The moral justification of capitalism does not lie in the altruist claim that it represents the best way to achieve “the common good.” It is true that capitalism does—if that catch-phrase has any meaning—but this is merely a secondary consequence. The moral justification of capitalism lies in the fact that it is the only system consonant with man’s rational nature, that it protects man’s survival qua man, and that its ruling principle is: justice. (“What is Capitalism,” p. 20)

Consequently, I have two major objections to von Mises’s defense of capitalism: One is that he continually justifies capitalism as a means to satisfy the wants of “consumers,” and portrays capitalists as mere “servants” of “consumers.” The other is that nowhere in Omnipotent Government does the term trade occur (at least, I didn’t spot one). This is not merely an issue of semantics, but a revealing and dangerous premise that allows conservative defenders of capitalism to claim that it is fundamentally altruist. It explains why conservatives consistently lose the debate about freedom, and without exception concede the moral argument to their alleged enemies, the “progressives” (alias collectivists or socialists and pinkish totalitarians). After all, who could object to selfless trade to advance and improve mankind’s material existence? I could object to it, because any trade is a selfish exchange of values. Von Mises uses the term selfish in Omnipotent Government, but it is nearly apologetic.

One minor objection is von Mises’s constant use of the term consumer throughout his opus. It is an unfortunate and ubiquitous choice, made by most economists, and means “customer” or “trader.” The term consumer conjures up, at least in my own mind, the image of an identity-less zombie that does nothing but ingest products and services. “Customer” or “trader” would be a truer and more honest term that stresses the volitional and voluntary relationship between the buyer of a seller’s product, and confers the virtue of consciousness on individuals. On the reverse side of that coin is the practice now of government agencies referring to their involuntary hostages as “customers” or “clients,” as though taxpayers and droves of the entitled and extorted had a choice.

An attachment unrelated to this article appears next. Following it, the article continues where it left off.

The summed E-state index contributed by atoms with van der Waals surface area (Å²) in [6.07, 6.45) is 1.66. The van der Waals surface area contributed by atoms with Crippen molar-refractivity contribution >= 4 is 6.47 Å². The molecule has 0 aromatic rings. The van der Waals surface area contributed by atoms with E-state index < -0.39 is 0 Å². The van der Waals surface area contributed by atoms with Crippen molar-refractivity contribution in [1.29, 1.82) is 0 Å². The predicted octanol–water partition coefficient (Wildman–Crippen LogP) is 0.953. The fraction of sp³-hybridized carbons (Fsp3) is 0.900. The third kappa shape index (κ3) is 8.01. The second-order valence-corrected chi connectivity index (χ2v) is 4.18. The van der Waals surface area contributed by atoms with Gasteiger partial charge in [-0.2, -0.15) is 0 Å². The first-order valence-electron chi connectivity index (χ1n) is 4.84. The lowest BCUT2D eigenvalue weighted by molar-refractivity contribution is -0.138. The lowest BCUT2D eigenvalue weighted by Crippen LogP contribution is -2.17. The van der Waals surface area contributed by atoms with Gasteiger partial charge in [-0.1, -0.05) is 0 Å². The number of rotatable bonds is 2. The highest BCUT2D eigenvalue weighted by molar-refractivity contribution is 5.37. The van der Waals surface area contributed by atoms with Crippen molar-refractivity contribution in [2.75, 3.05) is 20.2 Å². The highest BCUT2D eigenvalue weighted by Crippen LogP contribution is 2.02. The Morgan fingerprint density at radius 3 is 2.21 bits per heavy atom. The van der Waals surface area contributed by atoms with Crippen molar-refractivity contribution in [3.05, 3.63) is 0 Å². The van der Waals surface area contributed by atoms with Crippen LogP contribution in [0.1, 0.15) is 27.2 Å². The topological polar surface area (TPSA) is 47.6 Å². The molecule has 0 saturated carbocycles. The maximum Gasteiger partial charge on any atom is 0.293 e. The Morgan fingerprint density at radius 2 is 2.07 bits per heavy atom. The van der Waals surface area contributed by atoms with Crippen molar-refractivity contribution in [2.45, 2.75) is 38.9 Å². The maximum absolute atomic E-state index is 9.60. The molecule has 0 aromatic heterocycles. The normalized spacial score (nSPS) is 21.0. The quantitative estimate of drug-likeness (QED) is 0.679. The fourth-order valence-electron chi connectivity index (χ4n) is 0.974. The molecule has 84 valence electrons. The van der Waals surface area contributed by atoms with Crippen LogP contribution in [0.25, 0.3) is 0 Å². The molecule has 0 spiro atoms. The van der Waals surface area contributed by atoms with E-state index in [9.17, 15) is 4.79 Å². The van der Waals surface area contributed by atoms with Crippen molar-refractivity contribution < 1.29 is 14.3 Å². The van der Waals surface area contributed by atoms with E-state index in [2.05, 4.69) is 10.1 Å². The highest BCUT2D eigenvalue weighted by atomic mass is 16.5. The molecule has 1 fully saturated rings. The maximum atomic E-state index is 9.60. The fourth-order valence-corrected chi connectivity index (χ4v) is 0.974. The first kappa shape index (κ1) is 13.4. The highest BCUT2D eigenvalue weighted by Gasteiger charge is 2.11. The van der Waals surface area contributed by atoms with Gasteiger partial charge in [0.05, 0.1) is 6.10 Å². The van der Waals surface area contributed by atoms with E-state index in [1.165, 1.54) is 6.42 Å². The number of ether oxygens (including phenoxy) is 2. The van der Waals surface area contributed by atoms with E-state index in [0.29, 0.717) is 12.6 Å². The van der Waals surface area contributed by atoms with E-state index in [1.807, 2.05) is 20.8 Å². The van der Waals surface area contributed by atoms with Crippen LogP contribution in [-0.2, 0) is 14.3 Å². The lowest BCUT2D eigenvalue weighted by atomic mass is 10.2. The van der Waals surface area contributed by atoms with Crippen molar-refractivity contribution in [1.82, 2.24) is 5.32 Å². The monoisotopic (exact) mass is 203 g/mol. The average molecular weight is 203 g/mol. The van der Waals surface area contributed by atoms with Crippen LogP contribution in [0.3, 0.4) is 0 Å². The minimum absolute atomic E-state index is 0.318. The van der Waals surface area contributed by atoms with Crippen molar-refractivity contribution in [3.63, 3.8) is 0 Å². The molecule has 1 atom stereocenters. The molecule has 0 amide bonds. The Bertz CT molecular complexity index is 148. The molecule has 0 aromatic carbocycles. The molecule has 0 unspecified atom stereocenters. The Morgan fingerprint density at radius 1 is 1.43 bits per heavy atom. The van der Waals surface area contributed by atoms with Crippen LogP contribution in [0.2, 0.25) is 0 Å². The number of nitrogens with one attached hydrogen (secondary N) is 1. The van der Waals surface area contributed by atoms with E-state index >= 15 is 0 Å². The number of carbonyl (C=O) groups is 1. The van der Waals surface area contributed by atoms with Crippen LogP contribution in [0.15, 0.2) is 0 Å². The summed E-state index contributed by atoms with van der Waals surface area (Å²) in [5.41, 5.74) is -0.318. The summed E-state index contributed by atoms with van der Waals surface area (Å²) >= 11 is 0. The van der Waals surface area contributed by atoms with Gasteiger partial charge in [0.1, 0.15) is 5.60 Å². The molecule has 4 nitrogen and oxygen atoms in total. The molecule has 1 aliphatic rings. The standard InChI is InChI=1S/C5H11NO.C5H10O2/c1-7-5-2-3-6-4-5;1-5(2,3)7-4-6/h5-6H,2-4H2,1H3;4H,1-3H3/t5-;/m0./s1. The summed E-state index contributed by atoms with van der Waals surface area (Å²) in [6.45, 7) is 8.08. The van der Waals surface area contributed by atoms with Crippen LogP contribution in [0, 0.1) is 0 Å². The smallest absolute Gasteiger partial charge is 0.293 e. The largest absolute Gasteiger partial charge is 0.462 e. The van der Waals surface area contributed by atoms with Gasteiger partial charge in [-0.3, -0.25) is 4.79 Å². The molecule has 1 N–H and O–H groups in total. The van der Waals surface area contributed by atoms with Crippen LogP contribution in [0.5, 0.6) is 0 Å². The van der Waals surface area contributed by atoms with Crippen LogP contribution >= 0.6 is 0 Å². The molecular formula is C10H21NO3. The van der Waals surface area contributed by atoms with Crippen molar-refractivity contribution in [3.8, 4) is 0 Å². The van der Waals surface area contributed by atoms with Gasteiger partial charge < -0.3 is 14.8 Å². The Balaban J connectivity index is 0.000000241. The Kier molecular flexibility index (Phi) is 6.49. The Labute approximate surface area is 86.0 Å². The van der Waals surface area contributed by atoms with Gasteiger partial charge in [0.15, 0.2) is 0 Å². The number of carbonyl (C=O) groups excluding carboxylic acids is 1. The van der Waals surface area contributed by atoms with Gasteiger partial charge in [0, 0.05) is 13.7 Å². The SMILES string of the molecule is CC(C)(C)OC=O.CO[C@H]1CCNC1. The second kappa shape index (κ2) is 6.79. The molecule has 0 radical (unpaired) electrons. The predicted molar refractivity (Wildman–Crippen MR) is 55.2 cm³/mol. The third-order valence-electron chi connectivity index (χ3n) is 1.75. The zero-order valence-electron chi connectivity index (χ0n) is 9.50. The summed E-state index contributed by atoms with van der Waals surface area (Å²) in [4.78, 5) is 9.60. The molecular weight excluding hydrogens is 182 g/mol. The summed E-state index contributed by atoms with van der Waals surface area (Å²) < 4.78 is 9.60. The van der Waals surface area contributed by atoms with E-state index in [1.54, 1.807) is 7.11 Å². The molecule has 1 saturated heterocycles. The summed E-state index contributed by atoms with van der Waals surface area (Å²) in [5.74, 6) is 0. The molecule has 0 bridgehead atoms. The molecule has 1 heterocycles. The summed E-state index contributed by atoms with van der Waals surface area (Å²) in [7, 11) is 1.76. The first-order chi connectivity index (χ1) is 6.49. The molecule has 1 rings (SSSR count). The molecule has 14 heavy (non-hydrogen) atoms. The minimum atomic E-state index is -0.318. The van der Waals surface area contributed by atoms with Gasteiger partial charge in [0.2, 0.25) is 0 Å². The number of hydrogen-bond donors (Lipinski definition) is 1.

See George Orwell’s essay on how government jargon suborns and corrupts language and the mind.

But if thought corrupts language, language can also corrupt thought. A bad usage can spread by tradition and imitation even among people who should and do know better. The debased language that I have been discussing is in some ways very convenient. Phrases like a not unjustifiable assumption, leaves much to be desired, would serve no good purpose, a consideration which we should do well to bear in mind, are a continuous temptation, a packet of aspirins always at one’s elbow….

By this morning’s post I have received a pamphlet dealing with conditions in Germany. The author tells me that he “felt impelled” to write it. I open it at random, and here is almost the first sentence I see: “[The Allies] have an opportunity not only of achieving a radical transformation of Germany’s social and political structure in such a way as to avoid a nationalistic reaction in Germany itself, but at the same time of laying the foundations of a co-operative and unified Europe.” You see, he “feels impelled” to write — feels, presumably, that he has something new to say — and yet his words, like cavalry horses answering the bugle, group themselves automatically into the familiar dreary pattern. This invasion of one’s mind by ready-made phrases (lay the foundations, achieve a radical transformation) can only be prevented if one is constantly on guard against them, and every such phrase anaesthetizes a portion of one’s brain.